A film poem inspired by the Peruvian poet César Vallejo. A story about our need for love, our confusion, greatness and smallness and, most of all, our vulnerability. It is a story with many... See full summary »
It's almost summer in Sweden and minor indiscretions and misbehavior abound. Leffe likes to show off for his friends and play salacious pranks, especially when he's drinking. Meanwhile, a ... See full summary »
Leif Edlund Johansson
A family on a ski holiday in the French Alps find themselves staring down an avalanche during lunch one day; in the aftermath, their dynamic has been shaken to its core, with a question mark hanging over their patriarch in particular.
Lisa Loven Kongsli,
In a minor town the morose manager is primarily responsible for the bad atmosphere of a restaurant. But central for the plot are three persons: a male waiter who is never named (here called... See full summary »
A plain, ordinary man tells us about his work as a real-estate broker, his dead father, his ordinary home and so on in a naturalistic voice, lacking any emotions, looking straight into the ... See full summary »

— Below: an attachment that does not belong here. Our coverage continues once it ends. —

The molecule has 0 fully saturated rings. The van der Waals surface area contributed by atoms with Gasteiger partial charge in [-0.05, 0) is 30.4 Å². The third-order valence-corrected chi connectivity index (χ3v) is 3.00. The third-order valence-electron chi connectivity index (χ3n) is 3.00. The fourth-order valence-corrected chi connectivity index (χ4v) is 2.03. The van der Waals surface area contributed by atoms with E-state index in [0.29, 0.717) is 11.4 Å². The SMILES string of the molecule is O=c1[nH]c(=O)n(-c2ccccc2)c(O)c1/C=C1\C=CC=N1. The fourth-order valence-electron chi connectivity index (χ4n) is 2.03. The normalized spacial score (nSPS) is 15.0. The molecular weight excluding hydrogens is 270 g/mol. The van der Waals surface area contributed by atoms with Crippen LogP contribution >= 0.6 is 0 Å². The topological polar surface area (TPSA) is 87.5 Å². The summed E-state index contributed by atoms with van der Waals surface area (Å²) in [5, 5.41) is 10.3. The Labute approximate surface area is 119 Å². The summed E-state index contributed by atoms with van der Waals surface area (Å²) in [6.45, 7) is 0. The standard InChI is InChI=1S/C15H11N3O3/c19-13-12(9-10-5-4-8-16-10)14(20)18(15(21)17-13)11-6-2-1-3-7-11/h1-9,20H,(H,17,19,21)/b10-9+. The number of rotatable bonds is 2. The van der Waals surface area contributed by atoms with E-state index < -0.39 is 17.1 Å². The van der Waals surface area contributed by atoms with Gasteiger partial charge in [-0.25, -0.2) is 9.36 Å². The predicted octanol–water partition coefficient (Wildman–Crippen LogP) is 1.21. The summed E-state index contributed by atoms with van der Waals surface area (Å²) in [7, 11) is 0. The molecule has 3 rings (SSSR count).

A film poem inspired by the Peruvian poet César Vallejo. A story about our need for love, our confusion, greatness and smallness and, most of all, our vulnerability. It is a story with many characters, among them a father and his mistress, his youngest son and his girlfriend. It is a film about big lies, abandonment and the eternal longing for companionship and confirmation. Written by
Fredrik Klasson <email@example.com>
This is a masterpiece, with no doubt the best swedish film since Ingmar Bergman's "Fanny and Alexander" in 1984, probably one of the best ever. What could compete with it? Bergman's best films and maybe some of Bo Widerberg's, but it's hard too compare.
It's extremely symbolic. I haven't seen such a symbolic film before. Every scene is filled with details that forms a great and definitely personal way of expression. Roy Andersson has his own way to make films.
Though it takes a stand for the week in society, I can't say I experienced the film as being political. It more criticizes our hole civilization. It's too "odd" too win an Oscar, but more than any other film I've seen it truly deserves one.
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